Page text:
In Carajás, CPRM surveyed an area about 400 km long by 300 km wide, or a total 120,000 square kilometers (km2), an area equivalent to half of São Paulo State. The survey was conducted along multiple latitudinal and longitudinal lines spaced 3 km apart, using two twin-engine airplanes equipped with gravimeters. The aircraft pilots covered a combined total of more than 58,000 km in the region, equivalent to a flight roughly one and a half times around the globe. Developed countries with a strong mining industry, such as the US, Canada, and Australia, have been fully mapped by airborne gravity surveys. In Brazil, however, these kinds of surveys are still prohibitively expensive—the CPRM investigation in Carajás cost approximately R$12.5 million—and no other surveys of this kind have yet been conducted since.
“Carajás was our starting point as Brazil’s most important mineral province, but further surveys are planned in Tapajós, Alta Floresta, and Amapá post-2020,” says Luiz Gustavo Rodrigues Pinto, head of the Remote Sensing and Geophysics Division at CPRM. The gravity data have also been supplemented by magnetic and gamma-ray spectrometric surveys in the region. These surveys measure respectively the magnetic field intensity and natural radioactivity of the crust, and provide insight into its geological structure.
Mining and deforestation
While the UNICAMP and CPRM studies reveal there is potential for copper exploration north of Carajás, actual mine development is still a long way off. The time span from early exploration to the start of mining operations is typically at least a decade. If global copper prices rise, it may be that the exploration lifecycle would be shortened. “Demand for copper is on the rise,” says Souza Filho. “Emerging industries such as electric cars and cell phones require increasing amounts of the metal.”
But when it comes to mining in the Amazon, other concerns need to be taken into account, including environmental impacts and the risk of tailings dams failing as recently occurred in Mariana and Brumadinho in Minas Gerais State. And although mine development and operation causes less deforestation than farming, mining activity has inflicted scars on the landscape in the region. A 2017 study by a group led by Britaldo Soares-Filho, a researcher at the Federal University of Minas Gerais (UFMG), estimates that 9% of deforestation in the Amazon can be attributed to mining.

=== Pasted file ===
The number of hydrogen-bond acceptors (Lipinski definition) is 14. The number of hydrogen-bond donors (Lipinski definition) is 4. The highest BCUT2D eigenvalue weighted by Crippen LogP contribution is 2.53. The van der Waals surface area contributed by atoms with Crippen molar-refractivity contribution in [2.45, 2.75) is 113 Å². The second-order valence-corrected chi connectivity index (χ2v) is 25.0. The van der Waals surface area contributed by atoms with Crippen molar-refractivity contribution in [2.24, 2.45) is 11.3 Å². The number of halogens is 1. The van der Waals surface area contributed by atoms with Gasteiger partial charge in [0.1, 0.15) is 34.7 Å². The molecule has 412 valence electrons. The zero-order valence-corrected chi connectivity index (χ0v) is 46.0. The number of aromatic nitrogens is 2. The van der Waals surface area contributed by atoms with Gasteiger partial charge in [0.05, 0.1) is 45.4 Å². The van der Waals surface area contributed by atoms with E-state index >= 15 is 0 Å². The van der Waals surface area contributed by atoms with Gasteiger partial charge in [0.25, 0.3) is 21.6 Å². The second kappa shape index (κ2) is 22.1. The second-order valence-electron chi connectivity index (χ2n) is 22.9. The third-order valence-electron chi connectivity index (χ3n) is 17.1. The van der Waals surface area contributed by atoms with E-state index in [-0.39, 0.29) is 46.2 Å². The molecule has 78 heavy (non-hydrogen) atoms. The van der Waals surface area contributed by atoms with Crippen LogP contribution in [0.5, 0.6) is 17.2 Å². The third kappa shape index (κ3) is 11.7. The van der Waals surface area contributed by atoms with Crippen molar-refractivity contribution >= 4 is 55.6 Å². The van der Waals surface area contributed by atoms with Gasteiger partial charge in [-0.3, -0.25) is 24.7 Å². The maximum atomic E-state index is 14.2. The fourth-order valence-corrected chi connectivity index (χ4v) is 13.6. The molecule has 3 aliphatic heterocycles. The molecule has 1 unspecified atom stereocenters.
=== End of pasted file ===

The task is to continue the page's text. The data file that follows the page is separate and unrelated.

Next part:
The causes of forest destruction are not primarily the mines proper, but the supporting infrastructure they require—a mine operation is typically served by service roads, railroads, ports, tailings dams, and power transmission lines. While copper exploration potential north of Carajás exists only in theory at this time, conservation authorities still need to be alert, warns Soares-Filho. “The recent opening up of protected areas for mining creates added concerns,” he says.
In any case, the surveys needed to pinpoint where the copper deposits are in the region, if any at all, have not yet begun. The decision to develop a mine project needs to be preceded by an exploration phase involving detailed geological and geophysical surveys. Fieldwork would also be needed to identify target areas for deep core drilling. “What we have found so far is the potential,” says Soares-Filho. “There may be copper deposits there, but they may also have been consumed by other geological processes subsequent to their formation.” Gravity data provide clues to potential mineral deposits, but exploration drilling is needed for confirmation.
MOTTA. J. G. et al. Archean crust and metallogenic zones in the Amazonian Craton sensed by satellite gravity data. Scientific Reports. Feb 22, 2019.